Russia criticizes Croatia for intolerance toward Serbs

The Russian Ministry of Foreign Affairs has mentioned intolerance toward Serbs in Croatia in its document dedicated to neo-Nazism.

Source: Tanjug

The study, "Neo-Nazism - a dangerous threat to human rights, democracy and the rule of law" was published to mark the 70th anniversary of victory over fascism. As part of an analysis of European countries, it mentions Croatia.

The Croatian newspaper Slobodna Dalmacija writes that the Russians, among other things, stated that "aggressive nationalism, ethnic and religious intolerance" in Croatia was directed primarily against the largest ethnic minority, Serbs, whose numbers have decreased by two-thirds since 1991.

Referring to the data of human rights activists, the document states that during the last 19 years, about 30,000 Serbs in Croatia, Orthodox Christians, "converted to another faith, that is, accepted Catholicism."

"Experts say that the main reason is the desire of parents to prevent bullying of their children in schools based on their ethnic or religious background," the document says.

Russian analysts stress also that Serbs in Croatia face serious administrative and other obstacles in finding jobs and reclaiming their property rights.

Individual cases are listed of xenophobic vandalism targeting Orthodox cemeteries, as well as removal of signs written in Serbian Cyrillic and the destruction of a memorial plaque to the victims of the Ustasha death camp of Jadovno in Pag, as well as the desecration of a 16th century Jewish cemetery in Split.

This document identifies Slavonia, northern Dalmatia, and western Srem as areas of Croatia with particularly strong nationalism.

It also claims that the former head of state, Ivo Josipovic, warned of an alarming trend of strengthening neo-fascism and neo-Nazism in Croatia, that should not be ignored.

Commenting on the report for the daily, President of the Croatian Parliamentary Committee on Human Rights and Minorities Furio Radin said that he "never heard about 30,000 Serbs converting to Roman Catholicism" and concluded these were "unfounded figures."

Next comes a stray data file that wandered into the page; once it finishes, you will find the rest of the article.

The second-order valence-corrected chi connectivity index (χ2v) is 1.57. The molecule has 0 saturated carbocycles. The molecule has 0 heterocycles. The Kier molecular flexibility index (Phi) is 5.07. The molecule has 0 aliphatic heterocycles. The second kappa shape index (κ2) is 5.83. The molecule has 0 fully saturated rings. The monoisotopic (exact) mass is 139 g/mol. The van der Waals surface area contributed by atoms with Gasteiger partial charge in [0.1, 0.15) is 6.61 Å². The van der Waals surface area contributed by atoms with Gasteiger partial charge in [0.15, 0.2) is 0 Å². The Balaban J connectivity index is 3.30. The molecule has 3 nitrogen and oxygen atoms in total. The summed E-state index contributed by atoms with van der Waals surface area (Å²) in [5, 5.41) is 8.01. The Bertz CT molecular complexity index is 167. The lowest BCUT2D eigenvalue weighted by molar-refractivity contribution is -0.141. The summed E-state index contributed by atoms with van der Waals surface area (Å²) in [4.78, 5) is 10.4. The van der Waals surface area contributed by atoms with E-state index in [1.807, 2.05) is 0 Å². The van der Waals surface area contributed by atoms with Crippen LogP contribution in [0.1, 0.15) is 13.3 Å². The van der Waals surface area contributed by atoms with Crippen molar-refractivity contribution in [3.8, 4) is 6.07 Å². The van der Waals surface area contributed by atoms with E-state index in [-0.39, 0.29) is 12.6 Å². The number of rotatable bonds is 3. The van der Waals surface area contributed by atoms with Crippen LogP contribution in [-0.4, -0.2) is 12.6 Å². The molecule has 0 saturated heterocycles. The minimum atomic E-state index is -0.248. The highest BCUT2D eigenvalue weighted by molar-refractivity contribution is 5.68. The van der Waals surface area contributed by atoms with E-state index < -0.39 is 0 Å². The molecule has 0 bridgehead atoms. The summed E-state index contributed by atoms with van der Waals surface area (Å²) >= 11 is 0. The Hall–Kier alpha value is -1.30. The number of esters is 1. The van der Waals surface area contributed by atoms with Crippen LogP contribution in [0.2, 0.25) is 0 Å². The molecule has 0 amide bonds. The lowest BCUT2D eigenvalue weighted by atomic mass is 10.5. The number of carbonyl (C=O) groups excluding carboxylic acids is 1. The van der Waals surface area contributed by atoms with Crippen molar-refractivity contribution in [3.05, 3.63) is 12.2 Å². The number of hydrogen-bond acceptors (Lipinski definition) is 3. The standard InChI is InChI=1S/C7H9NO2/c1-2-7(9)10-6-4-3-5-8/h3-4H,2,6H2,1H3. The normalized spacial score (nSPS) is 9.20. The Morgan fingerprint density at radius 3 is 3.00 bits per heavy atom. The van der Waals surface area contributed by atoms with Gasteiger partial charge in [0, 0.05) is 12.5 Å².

Radin assures that Croatia cannot be criticized because of neo-Nazism, adding there was "sporadic flirtation with the Ustashe movement, the stadium nationalism, but the general assessment of the Russian MFA does not stand."

Ustashas were in power in the WW2-era Nazi-allied Independent State of Croatia (NDH), an entity that operated death camps for Serbs, Jews, and Roma in Jasenovac and elsewhere.

The article added that some of the cases referred to in the Russian document can be found in a comprehensive study, "Violence and intolerance towards Serbs in 2014," written by member of the Serb National Council (SNV) and journalist Tamara Opacic.

The SNV and the SDSS group in the Croatian assembly in 2013 started recording and monitoring such cases, and Opacic said that last year saw "82 examples of ethnically motivated violence, intolerance and hate speech against Serbs, which is an increase compared to a year earlier."

"Elections are to blame for this because the right-wing, led by the HDZ, has been using nationalist rhetoric that implies an anti-Serb hysteria as their main political capital for return to power," Opacic said.

The Russian document singles out singer Marko Perkovic aka Thompson and estimates that the absence of laws against historical revisionism and denial of war crimes allows Croatian entertainers to promote the Ustasha movement, noting Thompson's songs about "Jasenovac and Stara Gradiska (death camps)" that glorify Ustasha massacres.

Member of the Executive Board of the Croatian Helsinki Committee Ivo Banac confirms that "in Croatia, like elsewhere" there had been "incidents related to neo-fascism" - but asks "who are Russians to call (others) out and what is their interest in doing that."

He believes that a law that would prohibit historical revisionism "must not be adopted because it would limit the freedom of speech."

The Split-based daily also mentioned that the SNV study contains photos and descriptions of Nazi graffiti, fascist and Ustasha symbols and messages calling for physical violence against Serbs, found in almost every Croatian town, such as, "Hang Serbs on willows,", "Kill the Serb," "Serb, move out," "Slit Serbs' throats."

The highest concentration of this type of "offensive graffiti" was noticed in Zagreb, the report said.

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